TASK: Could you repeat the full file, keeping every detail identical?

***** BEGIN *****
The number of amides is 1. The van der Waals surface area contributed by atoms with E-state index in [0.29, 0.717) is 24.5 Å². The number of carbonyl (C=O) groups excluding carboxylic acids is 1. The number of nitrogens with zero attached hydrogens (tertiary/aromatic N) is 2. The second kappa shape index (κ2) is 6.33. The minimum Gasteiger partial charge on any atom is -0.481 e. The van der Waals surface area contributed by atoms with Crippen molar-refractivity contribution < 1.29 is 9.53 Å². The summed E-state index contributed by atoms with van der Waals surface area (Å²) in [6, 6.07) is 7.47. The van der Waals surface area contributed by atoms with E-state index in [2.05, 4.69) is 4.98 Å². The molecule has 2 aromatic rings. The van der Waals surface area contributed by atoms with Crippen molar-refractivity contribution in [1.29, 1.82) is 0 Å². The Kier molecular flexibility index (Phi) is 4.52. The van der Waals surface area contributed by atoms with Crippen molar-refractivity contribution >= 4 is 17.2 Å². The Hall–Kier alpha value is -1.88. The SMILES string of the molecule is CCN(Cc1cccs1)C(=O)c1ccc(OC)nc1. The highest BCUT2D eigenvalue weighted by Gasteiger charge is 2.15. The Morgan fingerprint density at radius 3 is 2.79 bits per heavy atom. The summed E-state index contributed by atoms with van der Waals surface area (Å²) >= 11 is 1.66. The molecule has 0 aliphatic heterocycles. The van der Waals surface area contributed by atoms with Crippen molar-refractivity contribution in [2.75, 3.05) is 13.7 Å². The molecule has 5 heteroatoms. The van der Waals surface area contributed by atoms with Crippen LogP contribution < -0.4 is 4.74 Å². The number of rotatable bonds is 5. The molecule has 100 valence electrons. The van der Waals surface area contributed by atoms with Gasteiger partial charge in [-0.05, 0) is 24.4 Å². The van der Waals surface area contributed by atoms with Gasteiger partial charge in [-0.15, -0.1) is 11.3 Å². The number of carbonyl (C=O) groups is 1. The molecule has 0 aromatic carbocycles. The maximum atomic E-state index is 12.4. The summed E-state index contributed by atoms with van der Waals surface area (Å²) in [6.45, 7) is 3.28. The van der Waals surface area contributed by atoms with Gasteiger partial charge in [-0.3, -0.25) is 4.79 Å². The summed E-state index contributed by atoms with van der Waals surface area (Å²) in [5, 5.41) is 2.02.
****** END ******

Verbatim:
The number of amides is 1. The van der Waals surface area contributed by atoms with E-state index in [0.29, 0.717) is 24.5 Å². The number of carbonyl (C=O) groups excluding carboxylic acids is 1. The number of nitrogens with zero attached hydrogens (tertiary/aromatic N) is 2. The second kappa shape index (κ2) is 6.33. The minimum Gasteiger partial charge on any atom is -0.481 e. The van der Waals surface area contributed by atoms with Crippen molar-refractivity contribution < 1.29 is 9.53 Å². The summed E-state index contributed by atoms with van der Waals surface area (Å²) in [6, 6.07) is 7.47. The van der Waals surface area contributed by atoms with E-state index in [2.05, 4.69) is 4.98 Å². The molecule has 2 aromatic rings. The van der Waals surface area contributed by atoms with Crippen molar-refractivity contribution in [1.29, 1.82) is 0 Å². The Kier molecular flexibility index (Phi) is 4.52. The van der Waals surface area contributed by atoms with Crippen molar-refractivity contribution >= 4 is 17.2 Å². The Hall–Kier alpha value is -1.88. The SMILES string of the molecule is CCN(Cc1cccs1)C(=O)c1ccc(OC)nc1. The highest BCUT2D eigenvalue weighted by Gasteiger charge is 2.15. The Morgan fingerprint density at radius 3 is 2.79 bits per heavy atom. The summed E-state index contributed by atoms with van der Waals surface area (Å²) >= 11 is 1.66. The molecule has 0 aliphatic heterocycles. The van der Waals surface area contributed by atoms with Crippen molar-refractivity contribution in [2.75, 3.05) is 13.7 Å². The molecule has 5 heteroatoms. The van der Waals surface area contributed by atoms with Crippen LogP contribution < -0.4 is 4.74 Å². The number of rotatable bonds is 5. The molecule has 100 valence electrons. The van der Waals surface area contributed by atoms with Gasteiger partial charge in [-0.05, 0) is 24.4 Å². The van der Waals surface area contributed by atoms with Gasteiger partial charge in [-0.15, -0.1) is 11.3 Å². The number of carbonyl (C=O) groups is 1. The molecule has 0 aromatic carbocycles. The maximum atomic E-state index is 12.4. The summed E-state index contributed by atoms with van der Waals surface area (Å²) in [6.45, 7) is 3.28. The van der Waals surface area contributed by atoms with Gasteiger partial charge in [-0.3, -0.25) is 4.79 Å². The summed E-state index contributed by atoms with van der Waals surface area (Å²) in [5, 5.41) is 2.02.